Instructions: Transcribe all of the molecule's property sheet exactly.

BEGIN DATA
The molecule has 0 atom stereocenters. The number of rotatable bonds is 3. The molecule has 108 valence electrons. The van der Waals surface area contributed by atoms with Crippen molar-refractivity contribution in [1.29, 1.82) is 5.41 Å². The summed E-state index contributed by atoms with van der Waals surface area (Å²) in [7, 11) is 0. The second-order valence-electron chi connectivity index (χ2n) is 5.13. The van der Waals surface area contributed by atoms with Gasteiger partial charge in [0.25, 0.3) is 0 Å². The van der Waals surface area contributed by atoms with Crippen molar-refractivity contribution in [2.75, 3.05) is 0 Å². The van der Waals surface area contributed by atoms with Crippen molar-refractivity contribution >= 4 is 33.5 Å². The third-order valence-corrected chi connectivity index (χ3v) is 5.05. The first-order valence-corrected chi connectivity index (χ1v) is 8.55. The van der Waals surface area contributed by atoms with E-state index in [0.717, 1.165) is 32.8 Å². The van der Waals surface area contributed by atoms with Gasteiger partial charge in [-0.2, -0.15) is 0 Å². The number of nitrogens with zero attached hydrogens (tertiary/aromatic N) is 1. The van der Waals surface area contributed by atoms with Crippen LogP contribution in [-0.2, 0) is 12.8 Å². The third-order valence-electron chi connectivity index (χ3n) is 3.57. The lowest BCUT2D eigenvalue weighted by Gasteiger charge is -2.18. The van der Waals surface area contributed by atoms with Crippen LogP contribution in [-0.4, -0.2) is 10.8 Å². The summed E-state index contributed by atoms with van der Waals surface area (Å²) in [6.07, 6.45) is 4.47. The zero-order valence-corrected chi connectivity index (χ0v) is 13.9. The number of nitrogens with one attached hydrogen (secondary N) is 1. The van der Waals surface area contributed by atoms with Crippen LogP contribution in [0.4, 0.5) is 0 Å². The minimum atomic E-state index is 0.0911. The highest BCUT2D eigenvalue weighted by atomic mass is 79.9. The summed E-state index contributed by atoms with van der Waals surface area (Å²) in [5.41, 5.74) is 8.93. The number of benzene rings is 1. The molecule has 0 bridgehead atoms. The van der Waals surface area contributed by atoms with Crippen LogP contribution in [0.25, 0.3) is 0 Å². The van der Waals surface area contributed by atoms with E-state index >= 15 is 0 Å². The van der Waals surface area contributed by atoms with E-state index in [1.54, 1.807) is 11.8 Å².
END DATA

The molecule has 0 atom stereocenters. The number of rotatable bonds is 3. The molecule has 108 valence electrons. The van der Waals surface area contributed by atoms with Crippen molar-refractivity contribution in [1.29, 1.82) is 5.41 Å². The summed E-state index contributed by atoms with van der Waals surface area (Å²) in [7, 11) is 0. The second-order valence-electron chi connectivity index (χ2n) is 5.13. The van der Waals surface area contributed by atoms with Gasteiger partial charge in [0.25, 0.3) is 0 Å². The van der Waals surface area contributed by atoms with Crippen molar-refractivity contribution in [2.75, 3.05) is 0 Å². The van der Waals surface area contributed by atoms with Crippen molar-refractivity contribution >= 4 is 33.5 Å². The third-order valence-corrected chi connectivity index (χ3v) is 5.05. The first-order valence-corrected chi connectivity index (χ1v) is 8.55. The van der Waals surface area contributed by atoms with E-state index in [0.717, 1.165) is 32.8 Å². The van der Waals surface area contributed by atoms with Gasteiger partial charge in [-0.2, -0.15) is 0 Å². The number of nitrogens with zero attached hydrogens (tertiary/aromatic N) is 1. The van der Waals surface area contributed by atoms with Crippen LogP contribution in [-0.2, 0) is 12.8 Å². The third-order valence-electron chi connectivity index (χ3n) is 3.57. The lowest BCUT2D eigenvalue weighted by Gasteiger charge is -2.18. The van der Waals surface area contributed by atoms with Crippen LogP contribution in [-0.4, -0.2) is 10.8 Å². The summed E-state index contributed by atoms with van der Waals surface area (Å²) in [6.07, 6.45) is 4.47. The zero-order valence-corrected chi connectivity index (χ0v) is 13.9. The number of nitrogens with one attached hydrogen (secondary N) is 1. The van der Waals surface area contributed by atoms with Crippen LogP contribution in [0.4, 0.5) is 0 Å². The minimum atomic E-state index is 0.0911. The highest BCUT2D eigenvalue weighted by atomic mass is 79.9. The summed E-state index contributed by atoms with van der Waals surface area (Å²) in [5.41, 5.74) is 8.93. The number of benzene rings is 1. The molecule has 0 bridgehead atoms. The van der Waals surface area contributed by atoms with Crippen LogP contribution in [0.25, 0.3) is 0 Å². The van der Waals surface area contributed by atoms with E-state index >= 15 is 0 Å². The van der Waals surface area contributed by atoms with E-state index in [1.54, 1.807) is 11.8 Å².